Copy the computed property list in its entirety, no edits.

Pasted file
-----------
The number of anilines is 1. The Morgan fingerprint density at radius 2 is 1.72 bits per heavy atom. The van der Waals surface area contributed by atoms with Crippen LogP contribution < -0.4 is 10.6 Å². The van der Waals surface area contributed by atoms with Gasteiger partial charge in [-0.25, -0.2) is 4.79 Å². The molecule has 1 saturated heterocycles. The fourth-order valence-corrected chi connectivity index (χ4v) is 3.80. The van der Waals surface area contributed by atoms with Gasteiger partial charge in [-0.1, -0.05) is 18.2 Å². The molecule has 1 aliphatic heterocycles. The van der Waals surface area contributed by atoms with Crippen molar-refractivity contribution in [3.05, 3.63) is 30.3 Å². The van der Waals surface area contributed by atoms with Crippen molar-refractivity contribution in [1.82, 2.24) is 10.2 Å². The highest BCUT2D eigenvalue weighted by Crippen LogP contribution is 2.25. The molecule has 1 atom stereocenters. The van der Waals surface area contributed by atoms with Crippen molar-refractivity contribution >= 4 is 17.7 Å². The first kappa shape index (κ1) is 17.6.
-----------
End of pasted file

The number of anilines is 1. The Morgan fingerprint density at radius 2 is 1.72 bits per heavy atom. The van der Waals surface area contributed by atoms with Crippen LogP contribution < -0.4 is 10.6 Å². The van der Waals surface area contributed by atoms with Gasteiger partial charge in [-0.25, -0.2) is 4.79 Å². The molecule has 1 saturated heterocycles. The fourth-order valence-corrected chi connectivity index (χ4v) is 3.80. The van der Waals surface area contributed by atoms with Gasteiger partial charge in [-0.1, -0.05) is 18.2 Å². The molecule has 1 aliphatic heterocycles. The van der Waals surface area contributed by atoms with Crippen molar-refractivity contribution in [3.05, 3.63) is 30.3 Å². The van der Waals surface area contributed by atoms with Crippen molar-refractivity contribution in [1.82, 2.24) is 10.2 Å². The highest BCUT2D eigenvalue weighted by Crippen LogP contribution is 2.25. The molecule has 1 atom stereocenters. The van der Waals surface area contributed by atoms with Crippen molar-refractivity contribution >= 4 is 17.7 Å². The first kappa shape index (κ1) is 17.6.